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City officials 'disappointed' at refusal from Columbia County officials to consider mask mandate
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City officials 'disappointed' at refusal from Columbia County officials to consider mask mandate

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Portage City Administrator Shawn Murphy said finding out Columbia County officials decided against a countywide mask mandate was hardly surprising.

“Disappointing, but not totally unexpected,” Murphy said. “We got a fairly good reaction at the initial meeting last week from them.”

The city requested a meeting with county officials after a spirited discussion during the Jan. 28 meeting of Portage Common Council.

Murphy said Mayor Rick Dodd, City Attorney Jesse Spankowski and himself met with about 10 county supervisors, including board Chairman Vern Gove, and Corporation Counsel Joseph Ruf. There were no county health staff present for the gathering, he said. The request for a meeting was originally made at the end of January.

“It took six weeks to schedule a meeting with Columbia County,” Murphy said, adding they met just last week and were notified within a few days of Monday’s meeting. Murphy wasn’t able to attend.

No mask mandate for Columbia Co., despite request from city of Portage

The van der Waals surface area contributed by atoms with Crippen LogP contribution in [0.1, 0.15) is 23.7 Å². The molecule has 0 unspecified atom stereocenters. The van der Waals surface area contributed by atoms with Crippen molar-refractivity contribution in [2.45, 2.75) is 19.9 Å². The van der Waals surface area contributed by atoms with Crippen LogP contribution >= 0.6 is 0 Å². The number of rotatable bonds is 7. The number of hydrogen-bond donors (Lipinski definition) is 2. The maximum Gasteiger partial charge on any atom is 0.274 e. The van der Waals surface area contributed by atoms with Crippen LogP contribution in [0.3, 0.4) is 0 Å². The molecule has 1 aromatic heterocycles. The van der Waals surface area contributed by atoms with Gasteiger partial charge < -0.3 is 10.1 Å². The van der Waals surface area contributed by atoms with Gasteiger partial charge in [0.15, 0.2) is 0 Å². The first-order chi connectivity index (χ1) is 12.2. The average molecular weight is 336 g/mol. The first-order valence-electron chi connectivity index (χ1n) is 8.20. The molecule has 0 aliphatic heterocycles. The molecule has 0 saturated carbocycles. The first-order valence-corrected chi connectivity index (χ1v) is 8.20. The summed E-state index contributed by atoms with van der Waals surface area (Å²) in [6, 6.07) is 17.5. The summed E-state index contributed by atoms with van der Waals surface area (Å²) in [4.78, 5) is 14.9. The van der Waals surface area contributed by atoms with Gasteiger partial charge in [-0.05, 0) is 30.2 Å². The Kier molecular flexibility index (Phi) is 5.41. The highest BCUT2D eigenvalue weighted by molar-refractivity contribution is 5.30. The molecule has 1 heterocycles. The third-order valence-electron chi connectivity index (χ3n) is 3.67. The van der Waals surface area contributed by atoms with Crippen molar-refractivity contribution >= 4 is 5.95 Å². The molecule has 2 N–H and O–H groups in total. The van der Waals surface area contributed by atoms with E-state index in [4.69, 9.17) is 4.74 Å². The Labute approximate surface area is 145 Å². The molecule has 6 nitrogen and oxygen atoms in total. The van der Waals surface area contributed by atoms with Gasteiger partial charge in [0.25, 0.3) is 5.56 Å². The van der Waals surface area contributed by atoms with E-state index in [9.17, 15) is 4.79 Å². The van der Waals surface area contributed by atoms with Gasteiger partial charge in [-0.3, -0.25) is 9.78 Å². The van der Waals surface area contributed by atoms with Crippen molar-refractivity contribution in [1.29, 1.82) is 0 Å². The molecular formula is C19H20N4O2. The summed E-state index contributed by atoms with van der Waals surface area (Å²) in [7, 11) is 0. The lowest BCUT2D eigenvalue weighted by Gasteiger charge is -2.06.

Members of the Columbia County Executive Committee unanimously agreed to reject a request for the mandate from both the city and Outagamie County, which sent out a letter to other Wisconsin counties asking them to pass mask mandates.

During the committee meeting, Supervisor James Foley was the one to propose rejecting the request. Gove, who also serves as chairman of the committee, said he believes wearing a mask during the pandemic should be a choice for the individual.

The county has never passed its own mandate, does not require face coverings in county buildings and supervisors frequently attend meetings without wearing masks. In neighboring Sauk County, roughly a dozen of the 31 supervisors similarly don’t wear face coverings. Others wear them without covering their nose and pull them down or remove them when speaking. Sauk supervisors also voted against mandating masks in August, saying they were limited in power after the state health secretary was blocked from issuing a similar order.

City council members have previously talked about possibly implementing their own mask mandate in light of the ongoing disagreement between Gov. Tony Evers and legislators.

Evers has ordered more than one mask mandate since the pandemic began to affect the state a year ago. Legislators have argued that Evers requires approval from them after 60 days. Republicans have brought a case to the Wisconsin Supreme Court challenging the most recent mandate issued in early February. The court has still not issued an opinion on the order, which expires March 20.

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During a visit to Manitowoc while touring a vaccination clinic March 5, Evers said he will extend the most recent order once it expires but acknowledged that the court will “in the end have its say.”